More than 100,000 fans turned up to watch Rugby World Cup Sevens 2018 at the iconic AT&T Park in San Francisco and they were treated to some superb rugby over the course of the tournament.

The end result may have been familiar – gold medals for New Zealand in both the men’s and women’s competitions – but some of the action on show left those watching open-mouthed in awe.

Exactly one year out from the start of the next Rugby World Cup Sevens in Cape Town, we pick out some of the special moments that people are still talking about to this day.

Back from the dead

In what must be one of the biggest comebacks in any form of the game, Scotland scored five second-half tries to overhaul a 26-0 deficit and beat Kenya 31-26.

Seemingly down and out, the Scots showed incredible composure to stay in the fight and then snatch victory from the jaws of defeat when Jamie Farndale crossed for the second time late on.

The victory put Scotland into the Rugby World Cup Sevens quarter-finals for the first time since 2005.

“I’m hugely relieved. We were staring down the barrel for a while there, but I feel in times like that you find out what you’ve got as a group,” said then Scotland coach John Dalziel.

French resistance

Not content with one last-gasp winner, France’s women followed up their late heroics against Canada in the quarter-finals with another nerve-jangling victory against Olympic champions Australia in the last four.

Les Bleues had to come back from 12-0 down to reach the final for the first time, with Anne-Cécile Ciofani coming up with the matchwinner.

With the score tied at 12-12, Ciofani, one of the stars of France’s silver medal-winning team at the Tokyo Olympics, accelerated around the outside of the defensive cover to break the deadlock and score a stunning try in the final play.

Captain Tom inspires GB

A touch of magic from England captain Tom Mitchell under the most extreme pressure saved the day against the hosts USA.

With the game in sudden-death extra-time, Mitchell executed a pinpoint accurate cross-field kick in the direction of Phil Burgess who plucked the ball out of the clear blue San Francisco sky and scored to send England into the semi-finals.

“It was a ridiculous kick from Mitch, on the money in that kind of cauldron, it was bang on. For Phil to have the peace of mind to catch that and touch down was incredible,” said England try-machine Dan Norton.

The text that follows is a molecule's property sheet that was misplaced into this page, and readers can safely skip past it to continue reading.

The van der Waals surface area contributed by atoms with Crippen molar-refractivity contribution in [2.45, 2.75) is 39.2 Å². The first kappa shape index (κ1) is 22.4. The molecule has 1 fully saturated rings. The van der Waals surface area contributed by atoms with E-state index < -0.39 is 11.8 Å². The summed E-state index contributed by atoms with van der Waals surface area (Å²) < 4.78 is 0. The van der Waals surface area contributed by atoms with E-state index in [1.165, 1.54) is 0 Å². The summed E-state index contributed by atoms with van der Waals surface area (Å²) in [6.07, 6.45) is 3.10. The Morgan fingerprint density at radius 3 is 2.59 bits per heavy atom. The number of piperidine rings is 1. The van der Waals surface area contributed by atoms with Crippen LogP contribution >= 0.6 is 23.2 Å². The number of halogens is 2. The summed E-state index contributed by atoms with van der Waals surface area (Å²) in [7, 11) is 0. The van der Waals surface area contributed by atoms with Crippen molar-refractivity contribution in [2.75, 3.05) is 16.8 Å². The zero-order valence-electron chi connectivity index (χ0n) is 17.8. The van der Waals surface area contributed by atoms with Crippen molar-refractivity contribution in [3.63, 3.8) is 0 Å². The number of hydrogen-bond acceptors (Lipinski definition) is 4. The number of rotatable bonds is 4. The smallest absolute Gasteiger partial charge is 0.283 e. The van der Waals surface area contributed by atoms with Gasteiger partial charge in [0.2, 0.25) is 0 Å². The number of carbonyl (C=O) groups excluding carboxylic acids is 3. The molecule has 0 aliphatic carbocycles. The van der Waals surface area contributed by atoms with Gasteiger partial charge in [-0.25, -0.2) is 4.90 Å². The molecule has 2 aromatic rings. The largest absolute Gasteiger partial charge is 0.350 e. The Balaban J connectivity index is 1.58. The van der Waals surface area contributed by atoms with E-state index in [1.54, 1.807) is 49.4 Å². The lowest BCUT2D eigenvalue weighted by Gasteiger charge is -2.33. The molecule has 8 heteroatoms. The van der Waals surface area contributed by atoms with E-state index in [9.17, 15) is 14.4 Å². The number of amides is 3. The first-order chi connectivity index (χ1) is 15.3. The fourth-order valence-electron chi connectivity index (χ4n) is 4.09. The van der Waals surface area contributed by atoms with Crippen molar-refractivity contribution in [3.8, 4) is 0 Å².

New Zealand play their cards right

When Akuila Rokolisoa did a forward roll to celebrate scoring under the posts with 48 seconds of the Championship final to go, he put the game beyond England.

While Trael Joass added a fifth try to take the final scoreline to 33-12, it was at that point that the All Blacks Sevens knew a third title was theirs.

However, none of it would have been possible had it not been for a heroic effort in their quarter-final against France when the reigning champions defied the loss of three men to the sin-bin to win 12-7 and keep their gold medal hopes alive.

That against-the-odds triumph gave them the belief they could go on and defend the title they had won in Moscow five years earlier.

"The group have worked so hard with the new coaches and we’re so pleased to get a result at the end of the day,” co-captain Tim Mikkelson said at the time.

“To have three players yellow-carded in one half against France and still end up winning the game gave us so much belief.”

Isles has them dancing in the …

Carrying the fastest man in rugby tag didn’t slow down USA speedster Carlin Isles in their game against Scotland.

Collecting the ball just over 80 metres out, Isles turned on the after-burners and sped down the left touchline leaving the chasing defenders trailing in his wake. Those in front of him had no answer either, with Isles using his footwork to go in and then out, at full pace, for one of the tries of the tournament.

The partisan crowd were up on their feet whooping in appreciation. 

Liquid Silva!

Ghislaine Landry scored a hat-trick for Canada in a comfortable 43-19 victory against Brazil. But the HSBC World Rugby Sevens Series record points-scorer did not have it all her own way in the Round of 16 match.

Landry is no slouch in the speed stakes but she was left for dead by Brazil’s Bianca Silva who ghosted through the Canadian defence on a scything 90-metre run to the line.

Silva’s effortless running style made it seem as though she had barely got out of second gear.

Blyde spirit

Michaela Blyde was in the form of her life at RWC Sevens 2018, top-scoring for the champions in the tournament with nine tries.

Six of those came in two matches as she followed up her hat-trick against Ireland with another in the final, a 29-0 win over France.

The third try was the pick of the bunch with the two-time World Rugby Women’s Sevens Player of the Year running a hard line from 40 metres out before stepping off her left foot and accelerating away to the line.

Money ball

Russia may have lost their 13th place play-off with Samoa 22-17 but they produced the standout moment of the match – and one of the highlights of the tournament – in the build-up to Sergey Ianiushkin’s third-minute try.

In a tournament featuring the ball-handling skills of Fiji, offloads come and go in the blink of an eye but the one from German Davydov that put Ianiushkin away in the corner was simply sublime.

Finding himself in a man and ball situation, Davydov somehow manoeuvred his arms to catch the ball and release it in one movement – chicken wing-style – and find his team-mate on the edge.

Read more: Seven of the best players in Rugby World Cup Sevens history >>